For Alex Kane, one of Unionism’s strongest advocate for rapprochement with physical force Republicanism, the Belfast Agreement is over.
By Alex Kane
The Good Friday Agreement as we knew it is finished, shredded into a confetti of broken promises and dashed expectations. Matters werenât helped, either, by the fact that the Secretary of Stateâs idea of tough sanctions is to withhold allowances from a party which has access to an IRA portfolio worth around Â£200 million. It was a pathetic and deeply offensive response; one step short of wrapping himself in a white flag and rolling over for Gerry Adamsâ amusement.
The Agreement was created to bring Sinn Fein in from the cold and provide the IRA with an opportunity to disarm and disappear into the political ether. But that has not happened. Sinn Fein/IRA has taken unionism, both the UUP and DUP for a ride. And hasnât it also taken nationalism for a ride? When over 90 per cent of nationalists endorsed the Agreement at the 1998 referendum, they were giving the nod of approval to inclusivity, power-sharing, continuing partition and decommissioning. They surely werenât giving the thumbs-up to another seven years of IRA prevarication and the replacing of bombings with bank robberies, were they?
The IRA has confirmed the worst suspicions of hardline unionists, for it has proved itself incapable of cutting a democratic deal. And the IRA has also isolated and undermined moderate unionists, those who were prepared to believe that the organisation was ready to abandon the terrorism and the racketeering. In other words, the IRA has managed to unite unionists around one opinion, namely, that the IRA canât be trusted.
It is now up to nationalists to sort out this mess, something they can do at the elections on May 5. If they choose to endorse and increase Sinn Feinâs mandate then they are sending out a clear signal to the IRA—we still support you, in spite of the murders, robberies, money-laundering and Mafia-style empire building. If, on the other hand, they withhold their vote from Sinn Fein and row in behind the SDLP, then they are sending an equal clear signal to unionists—an acknowledgement that a power-sharing deal remains the best way forward.
My real worry, and it is a matter I touched upon a few weeks ago, is that nationalists really do hate us more than they disapprove of the thundering dishonesty and congenital criminality of the IRA. I suspect that Sinn Fein will actually increase its vote, strengthening, rather than weakening the bonds between the Al Capone frontmen and the ârestingâ bombers. Also, I have never bought into the idea that you can prise Sinn Fein from the IRA and pretend that politics can then move ahead.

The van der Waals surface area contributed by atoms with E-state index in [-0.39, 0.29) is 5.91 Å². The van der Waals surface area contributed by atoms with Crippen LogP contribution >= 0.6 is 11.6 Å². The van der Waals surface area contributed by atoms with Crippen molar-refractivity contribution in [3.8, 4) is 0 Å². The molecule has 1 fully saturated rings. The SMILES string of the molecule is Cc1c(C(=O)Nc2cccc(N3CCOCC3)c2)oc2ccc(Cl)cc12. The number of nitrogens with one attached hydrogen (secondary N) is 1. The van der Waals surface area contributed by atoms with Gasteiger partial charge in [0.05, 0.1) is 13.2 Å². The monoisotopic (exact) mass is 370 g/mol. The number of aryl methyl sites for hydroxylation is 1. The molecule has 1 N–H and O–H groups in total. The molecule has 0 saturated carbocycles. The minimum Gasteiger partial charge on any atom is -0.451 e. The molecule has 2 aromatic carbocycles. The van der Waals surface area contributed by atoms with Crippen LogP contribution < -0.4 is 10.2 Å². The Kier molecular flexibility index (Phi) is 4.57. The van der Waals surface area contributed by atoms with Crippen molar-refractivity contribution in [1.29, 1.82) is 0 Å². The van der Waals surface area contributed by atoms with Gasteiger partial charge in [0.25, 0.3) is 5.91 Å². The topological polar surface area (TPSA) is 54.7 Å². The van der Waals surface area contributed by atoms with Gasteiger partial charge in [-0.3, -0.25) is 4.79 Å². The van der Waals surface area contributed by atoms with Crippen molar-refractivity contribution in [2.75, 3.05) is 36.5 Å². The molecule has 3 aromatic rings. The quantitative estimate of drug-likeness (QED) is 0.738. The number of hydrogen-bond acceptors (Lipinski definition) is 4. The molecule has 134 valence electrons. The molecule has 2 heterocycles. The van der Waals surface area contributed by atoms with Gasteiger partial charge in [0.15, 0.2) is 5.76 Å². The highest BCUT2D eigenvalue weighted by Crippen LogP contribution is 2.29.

Anyway, if it is the case that Sinn Fein poll well in a few weeks time, then it probably means that Northern Ireland could be in for the roughest and most unpleasant phase of its recent troubled history. There may be no middle ground left within nationalism and no likelihood of a sustainable voluntary coalition between the SDLP and unionism. Sinn Fein will be cock-a-hoop and ready to flex its muscles again and the IRA, vindicated by such an electoral outcome, will continue with its own blend of hardball and baseball bat.
That is why it is so important that unionists vote on May 5. If you are not on the electoral register, or not sure, then make sure and get on it. The indifference, apathy and voting lethargy within the pro-Union community (almost a third donât vote and a further 12-15 per cent are, at best, irregular voters) is something which republicanism relies upon to magnify its own turnout and successes. A number of parliamentary seats and upwards of 100 council seats hinge upon a relatively small number of votes and an increased unionist turnout would make a huge and crucial difference.
Unionism, in all of its forms, is still standing firm almost 120 years after the First Home Rule Bill. Our resilience has ensured that Northern Ireland remains locked into the Union eight decades after devolution was granted and after thirty years of relentless terrorism. The ballot box is the bedrock of democracy, of unionism and of the United Kingdom itself, and we must use it on May 5 to prove, to both republicans and the British and Irish governments, that unionism hasnât gone away. And wonât be going away!
First published in the Newsletter on Saturday February 26th 2005